So, another door closes on yet another business. A Blue Door, specifically. Yes, Celia Larkin, one-time boss's moll, right-hand gal of the main man, has found out, unlike her ex, that living in the real world is a painful experience.
Unlike the estimated 2,000 other small business owners who will shut their doors this year, Celia got to share the story of her beauty salon's demise with a wider public in a hand-wringing epistle to the people in a Sunday newspaper.
"The writing has been on the wall for a while now," she said. "Maybe I didn't manage it properly; maybe I could have done more, I don't know."
She's not talking about her relationship with the bigwig who made us all believe we were rich, but her sadness at shutting down her business which opened with more publicity than the Aviva Stadium, so if that wasn't enough to make it work, what was?
Celia is doing things the honourable way -- she was at pains to tell us if we have a voucher it'll be paid; if we're a creditor, it's okay.
This, of course is a Good Thing and means that her rubbing shoulders with the Drumcondra mafia for so many years didn't leave too much of a stain. Who thought we'd look to Bertie's gal for a lesson in principle?
Of course, telling us all about her woes is preaching to the converted. Celia honey, we know -- we're living the dream too. The shattered, torn one you're waking up from. The one whose idealistic bubble was burst by the pin of reality.
We, too, believed your ex-boyfriend. He had a way about him, a honeyed tone that soothed us too -- he made us want to succeed. You weren't the only one. He set the whole thing up -- made us believe we could borrow loads of money, live out the dream in our little shop, or new apartment, or second home.
We thought we had it made, girl, and just like you, we've smelled the roses and what a rotten, decaying bunch they are.
Listen, Celia's man doesn't take her advice any more -- their partnership is as shot to pieces as the now defunct beauty salon. His top advisers now would be his two millionaire children who are still living the high life. Good for them, but it's not exactly the norm for the rest of us any more, is it?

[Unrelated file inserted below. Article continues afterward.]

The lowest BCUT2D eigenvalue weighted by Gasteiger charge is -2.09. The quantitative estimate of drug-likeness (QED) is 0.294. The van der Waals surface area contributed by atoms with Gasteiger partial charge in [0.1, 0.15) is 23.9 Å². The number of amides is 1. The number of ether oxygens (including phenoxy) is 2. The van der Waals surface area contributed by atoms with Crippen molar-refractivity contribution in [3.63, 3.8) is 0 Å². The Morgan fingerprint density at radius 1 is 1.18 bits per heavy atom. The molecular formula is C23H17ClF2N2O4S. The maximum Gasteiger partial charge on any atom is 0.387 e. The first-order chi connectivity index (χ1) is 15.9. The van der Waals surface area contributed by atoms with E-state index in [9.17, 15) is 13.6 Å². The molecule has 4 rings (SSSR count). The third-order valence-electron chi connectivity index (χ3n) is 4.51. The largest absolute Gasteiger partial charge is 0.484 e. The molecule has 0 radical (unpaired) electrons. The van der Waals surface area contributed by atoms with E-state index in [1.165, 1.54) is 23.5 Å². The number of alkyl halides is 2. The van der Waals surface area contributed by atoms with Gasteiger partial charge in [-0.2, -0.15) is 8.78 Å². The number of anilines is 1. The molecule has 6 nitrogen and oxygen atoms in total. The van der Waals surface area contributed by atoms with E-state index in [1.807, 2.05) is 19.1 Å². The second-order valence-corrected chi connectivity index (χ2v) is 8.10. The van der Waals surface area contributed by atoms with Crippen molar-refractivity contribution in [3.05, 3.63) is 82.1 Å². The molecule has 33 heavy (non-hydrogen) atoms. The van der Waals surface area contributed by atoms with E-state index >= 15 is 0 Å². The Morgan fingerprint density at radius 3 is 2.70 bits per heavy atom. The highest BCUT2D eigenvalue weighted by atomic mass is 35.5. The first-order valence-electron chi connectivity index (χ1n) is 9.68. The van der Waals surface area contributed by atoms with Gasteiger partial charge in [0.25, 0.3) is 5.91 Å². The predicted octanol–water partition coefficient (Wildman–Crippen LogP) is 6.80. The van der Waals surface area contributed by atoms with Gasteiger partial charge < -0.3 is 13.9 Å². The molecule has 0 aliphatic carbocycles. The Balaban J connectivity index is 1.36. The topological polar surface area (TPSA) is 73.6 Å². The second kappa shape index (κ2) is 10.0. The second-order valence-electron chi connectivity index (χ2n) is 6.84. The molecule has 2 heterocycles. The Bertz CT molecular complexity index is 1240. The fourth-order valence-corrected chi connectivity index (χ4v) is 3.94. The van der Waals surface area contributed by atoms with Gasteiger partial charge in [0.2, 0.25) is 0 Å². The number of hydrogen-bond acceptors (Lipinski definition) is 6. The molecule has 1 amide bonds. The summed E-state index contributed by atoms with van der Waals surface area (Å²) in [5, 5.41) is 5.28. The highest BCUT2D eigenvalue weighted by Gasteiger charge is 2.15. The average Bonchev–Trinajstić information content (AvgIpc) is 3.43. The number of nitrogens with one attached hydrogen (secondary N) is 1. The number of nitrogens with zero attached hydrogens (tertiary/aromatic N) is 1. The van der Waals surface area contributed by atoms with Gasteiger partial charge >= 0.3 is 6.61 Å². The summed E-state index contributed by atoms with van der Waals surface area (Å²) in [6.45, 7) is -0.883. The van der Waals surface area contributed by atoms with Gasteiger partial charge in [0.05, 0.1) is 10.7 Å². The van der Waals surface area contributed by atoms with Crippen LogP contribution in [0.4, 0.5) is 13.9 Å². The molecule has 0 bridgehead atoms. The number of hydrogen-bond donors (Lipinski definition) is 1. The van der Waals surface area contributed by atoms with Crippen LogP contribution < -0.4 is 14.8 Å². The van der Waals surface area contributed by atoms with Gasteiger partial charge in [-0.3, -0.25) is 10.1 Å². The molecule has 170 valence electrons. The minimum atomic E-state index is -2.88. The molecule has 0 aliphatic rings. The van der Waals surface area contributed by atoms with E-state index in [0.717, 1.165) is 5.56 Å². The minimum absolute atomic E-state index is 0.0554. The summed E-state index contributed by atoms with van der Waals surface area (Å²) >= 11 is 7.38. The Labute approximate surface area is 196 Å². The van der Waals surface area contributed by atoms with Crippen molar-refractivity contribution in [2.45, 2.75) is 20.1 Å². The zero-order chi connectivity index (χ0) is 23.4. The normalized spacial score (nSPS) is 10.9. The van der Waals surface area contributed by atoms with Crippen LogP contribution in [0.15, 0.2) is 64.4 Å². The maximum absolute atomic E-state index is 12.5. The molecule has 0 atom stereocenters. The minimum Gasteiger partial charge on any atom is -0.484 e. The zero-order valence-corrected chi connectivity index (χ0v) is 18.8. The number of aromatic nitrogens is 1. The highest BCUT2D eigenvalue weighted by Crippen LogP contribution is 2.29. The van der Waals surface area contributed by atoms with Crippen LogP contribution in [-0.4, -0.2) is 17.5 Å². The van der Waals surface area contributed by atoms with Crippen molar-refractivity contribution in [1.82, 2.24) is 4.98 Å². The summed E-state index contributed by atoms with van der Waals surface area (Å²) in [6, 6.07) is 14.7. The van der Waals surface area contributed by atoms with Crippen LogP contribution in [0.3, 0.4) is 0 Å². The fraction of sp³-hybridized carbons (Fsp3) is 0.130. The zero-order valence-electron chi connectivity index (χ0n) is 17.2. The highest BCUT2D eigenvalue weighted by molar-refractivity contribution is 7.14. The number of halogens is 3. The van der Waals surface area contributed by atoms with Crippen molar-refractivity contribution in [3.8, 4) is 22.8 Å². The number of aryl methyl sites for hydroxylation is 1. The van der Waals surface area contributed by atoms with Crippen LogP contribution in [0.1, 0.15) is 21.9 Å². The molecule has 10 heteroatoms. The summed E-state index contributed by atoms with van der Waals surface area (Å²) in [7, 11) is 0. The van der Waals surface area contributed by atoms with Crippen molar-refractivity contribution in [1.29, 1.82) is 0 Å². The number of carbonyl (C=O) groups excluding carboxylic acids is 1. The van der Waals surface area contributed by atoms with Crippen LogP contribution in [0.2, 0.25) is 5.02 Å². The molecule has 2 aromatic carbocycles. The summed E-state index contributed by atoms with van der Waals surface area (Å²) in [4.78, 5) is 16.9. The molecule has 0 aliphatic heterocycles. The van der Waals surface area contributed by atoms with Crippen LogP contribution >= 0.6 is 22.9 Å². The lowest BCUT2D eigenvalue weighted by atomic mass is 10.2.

Celia, would you meet up with Bertie for a coffee maybe? Perhaps he'd run to a sandwich in Fagan's? Let him know what it's really like because, honestly, he doesn't get it. Don't be telling us through the pages of a newspaper -- we were there before you.
Do you still have the contacts to get together some of the Cabinet -- the fellows your guy gave the big jobs too? They need to hear your story too. Tell them about doing things honourably, about not screwing over your staff, your customers or your creditors.
Tell them about the massive loans you took out, the bills you have to pay and how hard it is living on €204 a week. It wouldn't have put a dint in Bertie's make-up bill, never mind your own.
They need to hear it, because Celia, they've been deaf to the rest of us for years.
Celia told us touchingly, that she was insulated from the last recession in the 1980s because she was "protected from the fear of job loss", and "the thought of being unemployed never entered my head".
Love, there are loads like you this time round too. They're on strike in the passport office; they're on private buses bringing them down the country to cosy decentralised offices every day; they're whingeing to their rich union bosses.
We're borrowing to pay them all instead of letting small businesses like yours flourish so that you can employ others. It's crazy, we know, but who can hear us?
Celia, yer man is tending to the hanging baskets now for the next three months, in between the odd book signing.
Now's your chance, while you both have a bit of spare time. Call around. Do the beal bocht on him, rather than the other way round.
Knock some sense into him and lob it to him right between the eyes. Go on, Celia -- you'd be doing us all a favour.